AWS opens first African region

Source: TechRadar

AWS has announced that its new AWS Africa Region in Cape Town, South Africa is now open and with this launch, Amazon's cloud computing division now spans 73 Availability Zones within 23 geographic regions around the world.

Organizations and government agencies can now run their applications and server end-users in Africa with even lower latency while leveraging advanced AWS technologies.

Senior vice president of global infrastructure and customer support at AWS, Peter DeSantis explained in a press release that the opening of the new AWS Africa Region is part of the company's continued efforts to support the growth of the continent's local technology community, saying:

“The cloud is positively transforming lives and businesses across Africa and we are honored to be a part of that transformation. We have a long history in South Africa and have been working to support the growth of the local technology community for over 15 years. In that time, builders, developers, entrepreneurs, and organizations have asked us to bring an AWS Region to Africa and today we are answering these requests by opening the Cape Town Region. We look forward to seeing the creativity and innovation that will result from African organizations building in the cloud.”

AWS Africa Region

The AWS Africa Region has three Availability Zones which are each made up of one or more data centers that are located in separate and distinct geographical locations. There is also enough distance between them to significantly reduce the risk of a single event impacting business continuity, though they are close enough to provide low latency for high-availability applications.

Each Availability Zone has independent power, cooling and physical security and they are connected via redundant, ultra-low-latency networking. AWS customers who are focused on high availability can even design their applications to run in multiple Availability Zones to achieve even greater fault-tolerance.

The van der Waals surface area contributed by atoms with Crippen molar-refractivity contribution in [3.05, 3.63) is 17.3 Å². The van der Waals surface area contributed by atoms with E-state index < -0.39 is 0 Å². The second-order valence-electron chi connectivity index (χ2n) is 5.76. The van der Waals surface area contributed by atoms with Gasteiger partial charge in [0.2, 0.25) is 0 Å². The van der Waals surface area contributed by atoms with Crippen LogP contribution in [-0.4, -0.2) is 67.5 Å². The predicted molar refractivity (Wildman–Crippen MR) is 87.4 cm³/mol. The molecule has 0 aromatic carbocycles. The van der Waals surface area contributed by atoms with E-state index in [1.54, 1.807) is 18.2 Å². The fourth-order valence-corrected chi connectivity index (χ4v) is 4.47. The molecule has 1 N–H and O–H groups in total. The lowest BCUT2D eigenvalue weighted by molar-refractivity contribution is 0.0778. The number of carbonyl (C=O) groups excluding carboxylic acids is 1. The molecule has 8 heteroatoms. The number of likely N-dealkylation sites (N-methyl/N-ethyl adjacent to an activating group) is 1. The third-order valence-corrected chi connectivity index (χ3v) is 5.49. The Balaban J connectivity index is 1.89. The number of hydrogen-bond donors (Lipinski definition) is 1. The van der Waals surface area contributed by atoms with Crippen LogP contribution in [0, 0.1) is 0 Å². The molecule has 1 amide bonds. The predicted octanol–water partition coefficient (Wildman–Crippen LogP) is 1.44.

Just like the other AWS infrastructure regions around the world, the Availability Zones in the Cape Town region are equipped with back-up power to ensure continuous and reliable power availability to maintain operations during electrical failures and load shedding.

With the launch of AWS' new Africa Region, customers with data residency requirements and those looking to comply with South Africa's Protection of Personal Information Act (POPIA), can now store their data in the country knowing they retain complete ownership of it and that it will not be moved unless they choose to move it.

AWS has announced that its new AWS Africa Region in Cape Town, South Africa is now open and with this launch, Amazon's cloud computing division now spans 73 Availability Zones within 23 geographic regions around the world.

Organizations and government agencies can now run their applications and server end-users in Africa with even lower latency while leveraging advanced AWS technologies.

Senior vice president of global infrastructure and customer support at AWS, Peter DeSantis explained in a press release that the opening of the new AWS Africa Region is part of the company's continued efforts to support the growth of the continent's local technology community, saying:

“The cloud is positively transforming lives and businesses across Africa and we are honored to be a part of that transformation. We have a long history in South Africa and have been working to support the growth of the local technology community for over 15 years. In that time, builders, developers, entrepreneurs, and organizations have asked us to bring an AWS Region to Africa and today we are answering these requests by opening the Cape Town Region. We look forward to seeing the creativity and innovation that will result from African organizations building in the cloud.”

AWS Africa Region

The AWS Africa Region has three Availability Zones which are each made up of one or more data centers that are located in separate and distinct geographical locations. There is also enough distance between them to significantly reduce the risk of a single event impacting business continuity, though they are close enough to provide low latency for high-availability applications.

Each Availability Zone has independent power, cooling and physical security and they are connected via redundant, ultra-low-latency networking. AWS customers who are focused on high availability can even design their applications to run in multiple Availability Zones to achieve even greater fault-tolerance.

Just like the other AWS infrastructure regions around the world, the Availability Zones in the Cape Town region are equipped with back-up power to ensure continuous and reliable power availability to maintain operations during electrical failures and load shedding.

With the launch of AWS' new Africa Region, customers with data residency requirements and those looking to comply with South Africa's Protection of Personal Information Act (POPIA), can now store their data in the country knowing they retain complete ownership of it and that it will not be moved unless they choose to move it.

Read more at TechRadar

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